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Cancer Research UK Cambridge Institute

 

Neal group

Urological research

We are a translational research group based in urological surgery with a focus on high risk prostate cancer and the androgen receptor.

Our translational research programme is linked tightly to our clinical practice. We have a large and robotic radical prostatectomy programme, from which we have developed a well-annotated bio-repository on almost 1,500 men. In addition, material and data from ProtecT (the largest ever surgical randomised controlled trial in prostate cancer), have led to important collaborations with Ros Eeles at the Institute of Cancer Research (ICR) and Doug Easton at the Strangeways Research Laboratory (Al Olama et al., Hum Mol Genet. 2013; 22: 408; Kote-Jarai et al., Hum Mol Genet. 2013; 22: 2520; Pooley et al., Hum Mol Genet. 2013; 22: 5056; Eeles et al., Nat Genet. 2013; 45: 385). We also have an ongoing collaboration with Ros Eeles (ICR), Colin Cooper (UEA), Doug Easton, and with Ultan McDermott and Mike Stratton (Wellcome Sanger Institute) to carry out next generation sequencing of prostate cancers: our first paper has been submitted. Our ability to contribute to this work, was dependent on a collaboration with pathology to ensure good tissue sampling (Warren et al., Prostate. 2013; 73: 194). We have also established a multi-disciplinary group involving medical and clinical oncology, radiology and pathology and now have a funded programme of work with Astra-Zeneca to study novel therapeutic agents in a ‘window’ trial design with biological end-points.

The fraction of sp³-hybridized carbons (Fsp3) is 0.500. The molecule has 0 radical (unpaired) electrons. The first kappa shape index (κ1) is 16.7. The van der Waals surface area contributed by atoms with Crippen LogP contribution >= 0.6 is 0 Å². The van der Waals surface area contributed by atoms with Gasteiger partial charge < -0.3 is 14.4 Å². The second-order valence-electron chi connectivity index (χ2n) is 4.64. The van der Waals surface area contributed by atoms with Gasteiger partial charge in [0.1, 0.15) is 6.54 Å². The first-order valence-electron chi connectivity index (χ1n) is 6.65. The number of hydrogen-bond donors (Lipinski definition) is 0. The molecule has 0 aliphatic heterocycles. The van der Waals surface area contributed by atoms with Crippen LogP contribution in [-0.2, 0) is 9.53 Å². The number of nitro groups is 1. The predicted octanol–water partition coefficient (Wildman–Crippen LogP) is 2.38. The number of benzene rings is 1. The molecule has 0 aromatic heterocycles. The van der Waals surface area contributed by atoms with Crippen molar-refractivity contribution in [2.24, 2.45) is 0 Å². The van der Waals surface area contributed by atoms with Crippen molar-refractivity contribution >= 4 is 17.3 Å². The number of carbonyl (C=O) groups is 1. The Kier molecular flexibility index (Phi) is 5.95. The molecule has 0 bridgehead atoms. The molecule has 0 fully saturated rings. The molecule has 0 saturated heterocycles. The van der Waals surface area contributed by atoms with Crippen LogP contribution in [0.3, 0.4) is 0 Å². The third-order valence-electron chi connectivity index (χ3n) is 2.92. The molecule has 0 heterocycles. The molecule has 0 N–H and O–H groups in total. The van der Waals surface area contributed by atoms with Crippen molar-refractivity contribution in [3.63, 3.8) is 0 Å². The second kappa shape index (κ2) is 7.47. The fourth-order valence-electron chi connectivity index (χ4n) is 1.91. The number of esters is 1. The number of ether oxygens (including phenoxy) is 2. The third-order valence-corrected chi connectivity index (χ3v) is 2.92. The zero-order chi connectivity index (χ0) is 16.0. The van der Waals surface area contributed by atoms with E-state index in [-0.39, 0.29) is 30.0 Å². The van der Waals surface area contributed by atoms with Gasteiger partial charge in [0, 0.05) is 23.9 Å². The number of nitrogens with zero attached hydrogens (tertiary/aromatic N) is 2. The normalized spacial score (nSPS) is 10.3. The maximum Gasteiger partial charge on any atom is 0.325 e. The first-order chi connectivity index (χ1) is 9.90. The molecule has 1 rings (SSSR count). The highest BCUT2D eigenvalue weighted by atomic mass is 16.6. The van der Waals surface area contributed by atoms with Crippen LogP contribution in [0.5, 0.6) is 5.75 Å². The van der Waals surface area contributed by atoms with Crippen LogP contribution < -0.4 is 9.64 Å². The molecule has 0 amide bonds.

Main discoveries
1. The AR and hormone relapsed prostate cancer (HRPC)

Androgen receptor (AR) signalling is maintained in most men with high risk and hormone relapsed disease. Our goals are to novel signalling pathways that in combination will lead to more effective treatments. The AR remains the primary target for treatment and the rationale remains strong for better targeting of this pathway and to uncover biomarkers. We are working with human tissue wherever possible, but our portfolio now includes pre-clinical in vivo models, which will give us better information on how individual genes function throughout tumour development.

We have performed AR ChIP-seq in fresh tissue samples obtained from men undergoing prostate surgery to study the transcriptional activity of the AR in a variety of patients with different stages of disease (Sharma et al., Cancer Cell. 2013; 23: 35). This includes those with early, localised disease and in particular those with advanced castrate-resistant prostate cancer (CRPC). We have demonstrated clearly that that AR is re-programmed in advanced disease with increased signalling through STAT, E2F and MYC. We have identified a 16-gene signature which outperformed a larger in vitro-derived signature in clinical datasets, showing the importance of persistent AR signalling in CRPC and revealing potential targets which would otherwise not have been implicated in CRPC. Work is ongoing to translate this signature into an assay that can be used on blood or urine rather than tissue. As therapies are currently being developed to target c-MYC and STAT, this study may prompt additional combination trials whilst offering possible surrogate response markers (Sharma et al., Cancer Cell 2013; 23: 35).